Neftali Feliz followed up his impressive big-league debut by showing that he was human in appearance No. 2, but got back to being untouchable last night. He struck out five of the six batters he faced in two perfect innings, and now has the following video game-like numbers through four career outings:
IP ERA SO BB AVG OBP SLG
6.2 1.35 13 0 .045 .045 .182
Not bad, huh?
He’s faced a total of 22 batters, striking out 13 of them while walking zero and allowing just one hit for an opponents’ batting line of .045/.045/.182. Feliz’s slider and changeup have both been extremely effective so far, but obviously his overpowering fastball has gotten most of the attention. He’s thrown his fastball nearly 80 percent of the time so far, averaging an amazing 98.8 miles per hour with the seemingly effortless pitch. Here are the top fastball velocities from pitchers who’ve logged at least five innings:
Joel Zumaya 99.3
NEFTALI FELIZ 98.8
Jonathan Broxton 97.8
Daniel Bard 96.9
Brian Wilson 96.4
Matt Lindstrom 96.3
Joel Zumaya is the only guy to throw harder than Feliz, but he’s on the disabled list again because his arm basically keeps blowing up. Of the 35 pitchers to average at least 95 mph with their fastball this season only four have done so as starters, which is interesting because Feliz was a full-time starter in the minors and still figures to join the Rangers’ rotation eventually. Ubaldo Jimenez is this year’s hardest-throwing starter at 95.9, followed by Justin Verlander and Felipe Paulino at 95.4 and Josh Johnson at 95.1.
So yeah, Neftali Feliz throws kind of hard.
On Thursday afternoon, Rays pitcher Chris Archer asked his Twitter followers, “Lots swirling around what needs to be changed about the game of baseball. What do y’all want to see changed, if anything, & why?”
Tigers ace Justin Verlander responded:
To that, Archer said:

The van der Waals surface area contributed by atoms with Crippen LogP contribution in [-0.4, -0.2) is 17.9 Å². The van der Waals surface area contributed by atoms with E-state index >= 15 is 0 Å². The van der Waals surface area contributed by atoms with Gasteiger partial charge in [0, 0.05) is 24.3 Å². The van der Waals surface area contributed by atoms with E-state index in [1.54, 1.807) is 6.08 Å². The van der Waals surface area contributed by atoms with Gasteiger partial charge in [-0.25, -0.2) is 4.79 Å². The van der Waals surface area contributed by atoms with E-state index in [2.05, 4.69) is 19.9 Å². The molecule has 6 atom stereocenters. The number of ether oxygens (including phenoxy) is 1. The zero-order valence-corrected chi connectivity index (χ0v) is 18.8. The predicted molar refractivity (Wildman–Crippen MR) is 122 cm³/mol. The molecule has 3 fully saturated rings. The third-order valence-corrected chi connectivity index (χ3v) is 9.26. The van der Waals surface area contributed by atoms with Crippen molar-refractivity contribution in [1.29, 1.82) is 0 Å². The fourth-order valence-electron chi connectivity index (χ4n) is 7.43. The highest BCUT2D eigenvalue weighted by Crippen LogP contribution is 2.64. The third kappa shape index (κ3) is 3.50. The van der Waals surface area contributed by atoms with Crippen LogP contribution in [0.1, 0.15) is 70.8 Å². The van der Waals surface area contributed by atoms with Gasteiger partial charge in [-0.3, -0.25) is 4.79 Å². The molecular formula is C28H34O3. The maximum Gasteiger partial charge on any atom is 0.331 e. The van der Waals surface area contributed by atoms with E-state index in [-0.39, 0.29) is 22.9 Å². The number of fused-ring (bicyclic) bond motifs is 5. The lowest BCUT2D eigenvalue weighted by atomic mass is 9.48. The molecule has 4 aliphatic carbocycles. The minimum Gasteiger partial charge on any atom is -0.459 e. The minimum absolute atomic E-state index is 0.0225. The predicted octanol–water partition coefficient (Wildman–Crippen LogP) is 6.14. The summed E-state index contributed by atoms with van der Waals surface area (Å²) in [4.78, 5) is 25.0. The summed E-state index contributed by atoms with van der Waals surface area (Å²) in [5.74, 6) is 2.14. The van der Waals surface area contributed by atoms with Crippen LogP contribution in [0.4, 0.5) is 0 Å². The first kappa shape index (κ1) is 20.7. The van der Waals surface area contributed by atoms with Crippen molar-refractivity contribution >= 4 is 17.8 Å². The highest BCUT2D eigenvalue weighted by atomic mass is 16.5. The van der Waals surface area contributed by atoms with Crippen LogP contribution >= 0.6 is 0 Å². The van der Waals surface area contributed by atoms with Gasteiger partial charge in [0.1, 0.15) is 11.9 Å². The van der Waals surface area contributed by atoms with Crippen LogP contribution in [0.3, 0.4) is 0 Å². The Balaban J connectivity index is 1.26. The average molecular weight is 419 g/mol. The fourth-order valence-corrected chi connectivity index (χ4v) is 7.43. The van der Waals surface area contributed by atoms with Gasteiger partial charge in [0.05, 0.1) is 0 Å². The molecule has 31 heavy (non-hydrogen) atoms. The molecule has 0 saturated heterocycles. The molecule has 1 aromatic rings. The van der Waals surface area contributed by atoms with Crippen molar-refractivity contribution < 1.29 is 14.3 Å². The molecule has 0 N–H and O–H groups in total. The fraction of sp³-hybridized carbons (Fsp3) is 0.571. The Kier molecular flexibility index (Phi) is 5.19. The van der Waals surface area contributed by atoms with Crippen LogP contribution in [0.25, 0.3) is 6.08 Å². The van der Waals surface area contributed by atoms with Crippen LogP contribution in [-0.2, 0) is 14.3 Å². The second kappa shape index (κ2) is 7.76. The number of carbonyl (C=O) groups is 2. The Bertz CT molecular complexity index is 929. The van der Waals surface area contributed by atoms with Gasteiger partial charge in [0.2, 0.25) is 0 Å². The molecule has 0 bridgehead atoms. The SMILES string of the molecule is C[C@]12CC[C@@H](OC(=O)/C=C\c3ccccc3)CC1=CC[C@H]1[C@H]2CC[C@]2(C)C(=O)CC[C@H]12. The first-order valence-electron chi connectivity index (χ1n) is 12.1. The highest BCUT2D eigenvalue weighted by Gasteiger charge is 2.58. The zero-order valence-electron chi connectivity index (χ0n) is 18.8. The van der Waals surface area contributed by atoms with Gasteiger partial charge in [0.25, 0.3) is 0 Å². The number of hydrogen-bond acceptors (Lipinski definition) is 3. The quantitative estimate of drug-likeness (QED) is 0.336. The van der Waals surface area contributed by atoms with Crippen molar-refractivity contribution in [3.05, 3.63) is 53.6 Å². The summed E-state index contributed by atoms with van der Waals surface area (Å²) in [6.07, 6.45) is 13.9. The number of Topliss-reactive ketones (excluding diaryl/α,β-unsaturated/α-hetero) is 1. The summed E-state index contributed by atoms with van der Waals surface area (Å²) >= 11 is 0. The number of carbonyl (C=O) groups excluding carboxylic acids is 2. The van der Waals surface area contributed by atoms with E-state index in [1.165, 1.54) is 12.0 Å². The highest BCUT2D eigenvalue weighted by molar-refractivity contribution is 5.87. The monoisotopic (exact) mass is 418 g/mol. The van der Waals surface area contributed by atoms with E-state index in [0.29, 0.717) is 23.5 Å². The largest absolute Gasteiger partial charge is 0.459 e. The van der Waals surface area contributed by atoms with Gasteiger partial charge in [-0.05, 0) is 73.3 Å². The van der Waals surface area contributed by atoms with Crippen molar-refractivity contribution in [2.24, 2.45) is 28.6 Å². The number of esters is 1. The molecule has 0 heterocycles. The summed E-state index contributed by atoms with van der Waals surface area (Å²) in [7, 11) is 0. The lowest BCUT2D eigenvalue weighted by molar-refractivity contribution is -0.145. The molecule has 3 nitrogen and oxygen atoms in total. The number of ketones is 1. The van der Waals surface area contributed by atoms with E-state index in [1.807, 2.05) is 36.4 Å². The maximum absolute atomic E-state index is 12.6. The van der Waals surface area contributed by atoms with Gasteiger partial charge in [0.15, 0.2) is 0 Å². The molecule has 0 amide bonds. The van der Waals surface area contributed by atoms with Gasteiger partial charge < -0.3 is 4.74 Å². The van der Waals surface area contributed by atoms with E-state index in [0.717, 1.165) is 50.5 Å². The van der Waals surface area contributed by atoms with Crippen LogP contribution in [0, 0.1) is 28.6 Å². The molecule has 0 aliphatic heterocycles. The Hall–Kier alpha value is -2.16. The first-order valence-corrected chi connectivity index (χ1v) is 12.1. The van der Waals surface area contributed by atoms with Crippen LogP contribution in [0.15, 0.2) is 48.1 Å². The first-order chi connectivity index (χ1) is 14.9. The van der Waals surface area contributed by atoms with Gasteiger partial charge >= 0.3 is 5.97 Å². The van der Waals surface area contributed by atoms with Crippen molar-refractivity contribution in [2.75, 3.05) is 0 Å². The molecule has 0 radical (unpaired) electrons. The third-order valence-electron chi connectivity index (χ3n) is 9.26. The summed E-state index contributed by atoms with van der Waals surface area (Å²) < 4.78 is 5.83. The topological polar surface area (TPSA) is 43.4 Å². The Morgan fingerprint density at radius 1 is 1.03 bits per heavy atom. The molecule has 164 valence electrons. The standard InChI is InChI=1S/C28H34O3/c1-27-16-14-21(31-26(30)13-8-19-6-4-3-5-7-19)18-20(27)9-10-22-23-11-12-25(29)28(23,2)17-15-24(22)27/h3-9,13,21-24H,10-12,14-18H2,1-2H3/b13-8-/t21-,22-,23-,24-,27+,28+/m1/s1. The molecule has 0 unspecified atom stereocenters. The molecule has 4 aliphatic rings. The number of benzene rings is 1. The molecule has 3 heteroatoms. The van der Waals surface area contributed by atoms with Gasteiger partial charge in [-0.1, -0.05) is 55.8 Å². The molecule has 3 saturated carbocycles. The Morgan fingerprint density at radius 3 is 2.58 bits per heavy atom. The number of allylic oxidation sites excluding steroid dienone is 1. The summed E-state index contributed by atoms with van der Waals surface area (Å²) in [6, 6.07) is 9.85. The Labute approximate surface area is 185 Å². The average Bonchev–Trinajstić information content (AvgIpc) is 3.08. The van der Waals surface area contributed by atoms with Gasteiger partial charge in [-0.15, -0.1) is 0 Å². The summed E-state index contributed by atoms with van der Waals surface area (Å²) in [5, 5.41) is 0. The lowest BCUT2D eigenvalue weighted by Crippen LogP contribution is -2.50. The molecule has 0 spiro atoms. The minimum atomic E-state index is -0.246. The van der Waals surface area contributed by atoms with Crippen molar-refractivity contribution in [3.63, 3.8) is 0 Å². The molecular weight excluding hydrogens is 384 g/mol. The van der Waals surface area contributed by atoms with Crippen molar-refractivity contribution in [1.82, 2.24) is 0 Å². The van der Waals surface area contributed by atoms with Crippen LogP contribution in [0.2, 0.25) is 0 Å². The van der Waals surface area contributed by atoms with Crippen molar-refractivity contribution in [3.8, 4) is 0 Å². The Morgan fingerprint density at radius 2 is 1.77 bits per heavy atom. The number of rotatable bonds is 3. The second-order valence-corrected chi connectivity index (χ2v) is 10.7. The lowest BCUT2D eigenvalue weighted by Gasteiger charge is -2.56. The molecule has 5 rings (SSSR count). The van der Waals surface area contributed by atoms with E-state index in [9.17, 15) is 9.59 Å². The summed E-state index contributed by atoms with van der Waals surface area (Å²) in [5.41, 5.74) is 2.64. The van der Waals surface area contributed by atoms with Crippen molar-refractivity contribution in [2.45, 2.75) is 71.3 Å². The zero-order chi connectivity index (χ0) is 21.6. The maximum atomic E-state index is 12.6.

For what it’s worth, Verlander hasn’t been much of a hitter. In 47 career plate appearances, he has three singles and no extra-base hits. And if the AL did get rid of the DH rule, the Tigers would have nowhere to put Victor Martinez. Verlander, though, would have an easier time pitching to opposing pitchers rather than their DH’s.
The Red Sox inked Cuban outfielder Rusney Castillo to a seven-year, $72.5 million contract back in August 2014. Over parts of three seasons, the 29-year-old has a .679 OPS across 337 plate appearances in the majors and spent the vast majority of the 2016 season at Triple-A Pawtucket.
Castillo had a chance to start things off on the right foot in 2017, but that ship has already sailed. On Thursday against Northeastern at JetBlue Park, Castillo didn’t run out a routine ground ball. He claims he lost track of the outs. Manager John Farrell isn’t happy about the situation. Via Evan Drellich of the Boston Herald:
“Disappointing for a couple of reasons,” Sox manager John Farrell said. “One, he has lost the number of outs. Still, regardless of another of outs, getting down the line is controllable. And for a player in his situation, every little aspect of the game is important. That’s something that was addressed in the moment. He needs to execute the game situation. And for that matter, every player. But that one obviously stood out.”
Everyone always makes far too big a deal about running out grounders. It’s a real nit to pick when it’s February 23 and your team just finished playing an exhibition game that is even more meaningless than the other exhibition games that will be played in the coming month.
That being said, Castillo has to prove himself to merit inclusion on the 25-man roster and that means dotting all his i’s and crossing all his t’s. Even if he went hitless all spring, Castillo could have at least said he couldn’t have done anything else better. But on day one, he already gave his team a reason to count him out.